The test was moderately tough, but ultimately fair. The one area that I was worried about was MPLS. I had spent some time studying MPLS a few months ago (before one of my many rescheduled written attempts) but I only retained a little of that knowledge. The exam tests you on MPLS theory only so I did okay (83%) on that section. The section that absolutely slayed me was Multicast. This really is not a surprise as it is by far my weakest section in the lab as well. It was my worst section at 50%.
Otherwise I feel like any lab candidate should be able to do well on this exam. The questions were mostly straight-forward with the occasional out-of-left-field question that I have come to expect from Cisco. There seem to be an equal number of flat-out easy questions to compensate for these oddities though. I scored an 86 which is halfway between passing and acing the test. During the test I kept track of the questions that I was not sure about and I came up with 21, so I did about 7 points better than I expected.
One thing that did bother me (and I’ll try to tiptoe around the NDA here) is that there were a number of questions about one technology (and only that one technology) that referred to the different variations of said technology by their IEEE names. I was pretty pissed off about this as I though that this was a level of obfuscation too far. The ability to review questions helped with these questions (there were at least five) as a later question served as a Rosetta Stone for one of the technologies and I must have guessed correctly on the others because I did well in the section.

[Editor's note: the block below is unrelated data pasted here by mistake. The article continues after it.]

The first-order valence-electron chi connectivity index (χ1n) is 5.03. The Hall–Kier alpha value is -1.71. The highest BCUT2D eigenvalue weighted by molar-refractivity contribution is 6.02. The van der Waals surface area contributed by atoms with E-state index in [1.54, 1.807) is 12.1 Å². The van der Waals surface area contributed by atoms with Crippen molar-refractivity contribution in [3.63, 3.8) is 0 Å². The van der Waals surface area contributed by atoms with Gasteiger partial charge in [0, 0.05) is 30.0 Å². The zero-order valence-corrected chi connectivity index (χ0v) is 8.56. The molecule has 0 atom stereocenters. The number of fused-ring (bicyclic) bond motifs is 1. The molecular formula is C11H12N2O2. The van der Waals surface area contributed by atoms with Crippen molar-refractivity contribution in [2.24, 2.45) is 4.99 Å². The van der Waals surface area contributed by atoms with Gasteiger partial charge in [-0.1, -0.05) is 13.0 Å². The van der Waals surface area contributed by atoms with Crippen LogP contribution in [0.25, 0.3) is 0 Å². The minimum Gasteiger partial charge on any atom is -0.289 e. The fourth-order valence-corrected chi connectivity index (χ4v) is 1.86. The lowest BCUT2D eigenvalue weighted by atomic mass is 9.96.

I found myself thinking about one of Kevin Dorrell’s recent posts while encountering some of the questions. There were a couple of questions that the wrong answers could be stripped away with simple logic. I had one question that asked you to find the true statement about a technology that I only (barely) knew what its acronym stood for. Fortunately, “p” and “not p” were both present in the answers so it had to be one of those two. One of the answers serverly limited the capabilities of a Cisco proprietary feature, so I chose the one that said it could move mountains. A quick DOCCD search at home verifies that I chose the correct answer.
The written is just a ticket to the big dance that is the CCIE lab. In the lab I’m not going to be able to use test taking strategies to suss out answers. Still, it’s nice to have this step out of the way so that I can consider myself a true CCIE candidate at long last.
It’s an amazing March day (for Minnesota at least) today. It’s 52 degrees (Fahrenheit – about 11 degrees Celsius) and I have the rest of the day off. One of our cats just brought a giant Garter snake into the house. It must have dug the snake out of its hibernation hole. I’d better put it back outside again before it warms up and kicks my cat’s ass. :-) Then I’m off to enjoy the weather.